Over 100 environmental and community groups urge U.S. Supreme Court to uphold federal drinking water protections

WASHINGTON — Environmental and community organizations across the country today urged the United States Supreme Court to maintain the long-standing scope of the Clean Water Act and reject industry’s attempts to eliminate federal clean water protections that have protected families, communities, rivers and lakes from pollution for decades. The Natural Resources Defense Council joined the Southern Environmental Law Center, which represents 113 environmental and community organizations, in filing the Short in support of the Environmental Protection Agency in the case, Sackett v EPA.

“Our families and communities rely on the Clean Water Act to protect our waterways and wetlands which control flooding, filter pollution and provide clean drinking water,” said Kelly Moser, senior attorney and head of the Clean Water Defense Initiative at Southern Environmental. Law Center, which represents 113 environmental and community groups in today’s filing. “A bipartisan Congress put these federal clean water protections in place, and decades of Supreme Court rulings confirm their broad reach. Polluters are now seeking to undo decades of progress — under administrations on both sides — to allow millions of miles of waterways and millions of acres of wetlands to be polluted and paved over.

“Anyone who depends on clean water – that means all of us – should be appalled by the brazen attempt by polluters to rewrite history and eviscerate the Clean Water Act,” said Jon Devine. , Director of Federal Water Policy at the NRDC. “The Clean Water Act protections for small streams and wetlands benefit communities across the country by stopping flooding, preventing pollution of places where our families go fishing and swimming, and providing water. drinking water to millions of people.”

Drinking water opponents in the case are asking the Supreme Court to gut the Clean Water Act by excluding critical waterways and wetlands, allowing them to be filled and subject to industrial pollution. This result would decimate the quality of the rivers and lakes downstream that Americans depend on for drinking water, fishing, swimming, and livelihoods. Wetlands help protect our communities from increasingly intense storms and floods, act as natural pollution filters that improve our water quality, and protect wildlife, including fish and shellfish for our fisheries.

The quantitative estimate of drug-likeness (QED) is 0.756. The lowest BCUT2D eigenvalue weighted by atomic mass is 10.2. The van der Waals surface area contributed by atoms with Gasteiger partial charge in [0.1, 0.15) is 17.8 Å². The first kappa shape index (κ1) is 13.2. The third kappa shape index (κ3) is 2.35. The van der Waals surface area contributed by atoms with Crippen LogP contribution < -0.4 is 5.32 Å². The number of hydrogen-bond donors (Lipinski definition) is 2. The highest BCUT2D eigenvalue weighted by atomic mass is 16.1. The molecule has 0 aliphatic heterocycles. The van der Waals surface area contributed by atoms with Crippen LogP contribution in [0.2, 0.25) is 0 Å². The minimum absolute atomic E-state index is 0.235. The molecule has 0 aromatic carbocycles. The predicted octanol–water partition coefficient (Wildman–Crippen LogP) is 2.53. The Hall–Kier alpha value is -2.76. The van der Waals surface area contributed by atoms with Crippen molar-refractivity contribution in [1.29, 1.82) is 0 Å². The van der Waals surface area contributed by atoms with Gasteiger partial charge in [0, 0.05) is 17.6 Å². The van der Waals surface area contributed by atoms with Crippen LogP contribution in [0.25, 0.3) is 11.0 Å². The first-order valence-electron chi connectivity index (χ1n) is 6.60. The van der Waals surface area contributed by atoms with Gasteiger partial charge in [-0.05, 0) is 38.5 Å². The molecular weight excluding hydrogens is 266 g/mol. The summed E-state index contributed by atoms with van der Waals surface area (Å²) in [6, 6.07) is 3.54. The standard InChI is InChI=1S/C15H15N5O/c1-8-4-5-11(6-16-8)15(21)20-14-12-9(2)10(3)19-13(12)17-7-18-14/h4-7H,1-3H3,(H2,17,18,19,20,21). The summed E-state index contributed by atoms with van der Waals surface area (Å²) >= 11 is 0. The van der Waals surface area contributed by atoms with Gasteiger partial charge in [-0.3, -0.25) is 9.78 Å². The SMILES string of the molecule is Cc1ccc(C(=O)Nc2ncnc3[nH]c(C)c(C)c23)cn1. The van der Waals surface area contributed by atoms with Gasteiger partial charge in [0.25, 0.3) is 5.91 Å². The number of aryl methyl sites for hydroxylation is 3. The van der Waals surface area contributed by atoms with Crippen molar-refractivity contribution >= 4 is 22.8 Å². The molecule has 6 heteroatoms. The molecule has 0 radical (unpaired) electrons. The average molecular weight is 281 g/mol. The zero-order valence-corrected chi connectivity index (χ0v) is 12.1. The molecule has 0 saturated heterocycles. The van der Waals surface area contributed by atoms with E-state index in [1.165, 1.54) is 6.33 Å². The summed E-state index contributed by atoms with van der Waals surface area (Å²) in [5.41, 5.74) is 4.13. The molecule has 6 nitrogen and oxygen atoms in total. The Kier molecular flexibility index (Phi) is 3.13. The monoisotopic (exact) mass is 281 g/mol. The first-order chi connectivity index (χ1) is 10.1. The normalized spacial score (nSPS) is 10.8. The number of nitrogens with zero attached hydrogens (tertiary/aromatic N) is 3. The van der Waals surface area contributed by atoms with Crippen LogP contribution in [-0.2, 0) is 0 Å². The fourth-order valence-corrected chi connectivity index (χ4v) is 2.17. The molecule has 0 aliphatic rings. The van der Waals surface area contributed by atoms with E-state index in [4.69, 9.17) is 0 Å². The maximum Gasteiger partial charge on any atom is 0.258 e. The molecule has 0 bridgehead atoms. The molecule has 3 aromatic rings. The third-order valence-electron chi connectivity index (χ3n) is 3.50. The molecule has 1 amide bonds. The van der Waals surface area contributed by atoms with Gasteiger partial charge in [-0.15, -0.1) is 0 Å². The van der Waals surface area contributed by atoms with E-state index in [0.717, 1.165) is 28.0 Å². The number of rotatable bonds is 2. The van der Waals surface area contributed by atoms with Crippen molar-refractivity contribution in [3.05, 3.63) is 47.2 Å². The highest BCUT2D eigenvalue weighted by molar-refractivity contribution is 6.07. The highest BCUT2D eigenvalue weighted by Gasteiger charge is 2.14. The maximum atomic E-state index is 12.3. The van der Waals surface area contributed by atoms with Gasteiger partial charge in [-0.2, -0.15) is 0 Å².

Congress enacted the Clean Water Act fifty years ago with one goal: to restore and maintain the integrity of our nation’s waters. Congress rejected previous failed approaches that left water pollution largely to a patchwork of ineffective state laws, and instead took a comprehensive approach with consistent minimum standards to protect waterways nationwide.

As pointed out in the brief, more than 45 million acres of wetlands would be excluded from Clean Water Act protections if the Supreme Court adopted the challengers’ arguments. Among the waters that would lose their protection are hundreds of acres of wetlands at the gates of the Okefenokee Swamp. This invaluable National Wildlife Refuge and the St. Marys Rivers downstream depend on wetlands to filter pollution and store floodwaters, but the Sackett petitioners would remove federal wetland clean water protections, allowing them to to be destroyed and turned into landfills for a project to strip mine.

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About the Southern Environmental Law Center
The Southern Environmental Law Center is one of the most powerful conservationists in the country, rooted in the South. With a long track record, SELC takes on the toughest environmental challenges in court, in government, and in our communities to protect the air, water, climate, wildlife, land, and people of our region. Nonprofit and nonpartisan, the organization has 170 employees, including 90 attorneys, and is headquartered in Charlottesville, Virginia, with offices in Asheville, Atlanta, Birmingham, Chapel Hill, Charleston, Nashville, Richmond, and Washington. , DC southenvironment.org

About the NRDC
The NRDC (Natural Resources Defense Council) is an international non-profit environmental organization with over 3 million members and online activists. Since 1970, our lawyers, scientists and other environmental specialists have worked to protect the world’s natural resources, public health and the environment. The NRDC has offices in New York, Washington, DC, Los Angeles, San Francisco, Chicago, Bozeman, MT and Beijing. Visit us at www.nrdc.org and follow us on Twitter @NRDC.

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